What sort of denialism is right for you?

WOULD you like to refuse to accept well-established facts? Find out which form of denialism is best for you. 

Climate change denial

Pretend you’re a courageous free-thinker when in fact you’re just a reactionary old git who wants to ban mobile phones to make young people sad. Ideal for pub bores, right-wing comment section trolls demanding evidence, the President of the United States.

Evolution denial

More for religious types, as it requires a certain evangelical zeal to immerse yourself in tedious pseudoscience about missing fossil records. Ideal for religious morons or American televangelists embezzling donations while banging male prostitutes.

Addiction denial 

An excellent way of ignoring warning signs that you may have a problem, like swigging a half-bottle of Vladivar on the morning bus is putting you in the right frame of mind for work, or blowing £300 on coke in a weekend is letting off steam. Ideal for alcoholics, massive stoners, Zammo.


Feel different from the herd by claiming something so childishly ridiculous that only the blessed and pure of thought could swallow it. Ideal for ageing hippies convinced their cat is the reincarnation of John Bonham.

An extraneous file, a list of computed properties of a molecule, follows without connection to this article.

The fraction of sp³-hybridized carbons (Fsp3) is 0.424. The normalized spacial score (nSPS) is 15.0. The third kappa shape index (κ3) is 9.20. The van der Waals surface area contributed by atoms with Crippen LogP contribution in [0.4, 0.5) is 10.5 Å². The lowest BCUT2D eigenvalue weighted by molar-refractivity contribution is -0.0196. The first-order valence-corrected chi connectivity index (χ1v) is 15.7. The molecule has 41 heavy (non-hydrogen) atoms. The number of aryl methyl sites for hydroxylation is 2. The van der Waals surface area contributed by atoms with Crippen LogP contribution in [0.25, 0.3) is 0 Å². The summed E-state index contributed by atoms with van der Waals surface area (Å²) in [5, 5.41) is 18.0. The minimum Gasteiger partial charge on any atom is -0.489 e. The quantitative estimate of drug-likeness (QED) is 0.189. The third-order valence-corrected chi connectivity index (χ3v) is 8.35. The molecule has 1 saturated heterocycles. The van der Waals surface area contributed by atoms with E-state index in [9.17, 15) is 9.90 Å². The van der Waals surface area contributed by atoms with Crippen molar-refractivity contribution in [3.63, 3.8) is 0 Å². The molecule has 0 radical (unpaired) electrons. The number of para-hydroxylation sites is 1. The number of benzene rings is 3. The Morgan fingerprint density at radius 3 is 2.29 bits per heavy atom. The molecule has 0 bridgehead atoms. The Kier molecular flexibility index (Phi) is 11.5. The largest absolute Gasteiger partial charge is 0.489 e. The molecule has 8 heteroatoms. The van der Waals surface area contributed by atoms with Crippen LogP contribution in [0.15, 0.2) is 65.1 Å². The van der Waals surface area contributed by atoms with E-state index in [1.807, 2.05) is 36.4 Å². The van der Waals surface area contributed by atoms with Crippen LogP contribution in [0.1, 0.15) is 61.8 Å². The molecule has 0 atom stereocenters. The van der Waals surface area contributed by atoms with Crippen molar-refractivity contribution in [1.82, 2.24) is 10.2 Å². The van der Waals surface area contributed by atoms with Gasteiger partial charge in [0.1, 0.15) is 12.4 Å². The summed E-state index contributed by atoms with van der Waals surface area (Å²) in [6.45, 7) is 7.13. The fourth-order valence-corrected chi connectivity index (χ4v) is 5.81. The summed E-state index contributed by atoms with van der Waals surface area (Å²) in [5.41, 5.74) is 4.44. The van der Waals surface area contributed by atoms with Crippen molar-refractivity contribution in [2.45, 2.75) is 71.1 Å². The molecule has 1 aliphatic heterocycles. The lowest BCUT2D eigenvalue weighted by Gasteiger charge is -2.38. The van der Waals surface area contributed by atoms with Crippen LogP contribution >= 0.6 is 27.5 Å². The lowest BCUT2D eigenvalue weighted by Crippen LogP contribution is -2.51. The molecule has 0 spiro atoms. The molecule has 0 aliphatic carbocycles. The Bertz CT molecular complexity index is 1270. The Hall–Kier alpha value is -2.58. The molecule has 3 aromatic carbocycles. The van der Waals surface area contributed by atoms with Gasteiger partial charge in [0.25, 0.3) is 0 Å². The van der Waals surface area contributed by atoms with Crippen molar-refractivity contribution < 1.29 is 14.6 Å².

Endangering not only your own children but the lives of others just to feel superior by watching lunatic YouTube videos is the ultimate power denial move. Ideal for anyone living in total isolation from the rest of humanity or a surprising number of minor 90s celebrities,.

Brexit denial

The only way to cling to the belief that Brexit is still ace, usually by parroting phrases like ‘They need us more than we do them!’ Ideal for Brexiters struggling to explain what they voted for back in 2016.

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It's not you, its me, self-partnered woman tells herself

A WOMAN in a self-partnered relationship has told herself that it is not working out. 

Single-positive Nikki Hollis has been in a fulfilling relationship with herself for the past eight months, but has admitted the honeymoon period is over and the time seems right to move on.

Hollis said: “It was great to begin with. I tried all kinds of new things, in and out of the bedroom, and there were no disagreements about movies or eating out. It was like I could read my mind.

“But it began to get stale and predictable. I had so much in common with myself that nothing felt spontaneous anymore, and on date night I’d just watch other couples having fun.

“Admittedly I could’ve timed it better. My parents were so happy to meet the self-partnered me at Christmas, especially after the last few boyfriends. They treated me like one of their own.

“I just think it’s time to see other people. This isn’t the end. I’ll always be important to myself.”

She added: “Oh God, I can’t believe this is happening to me again. Why? Why?”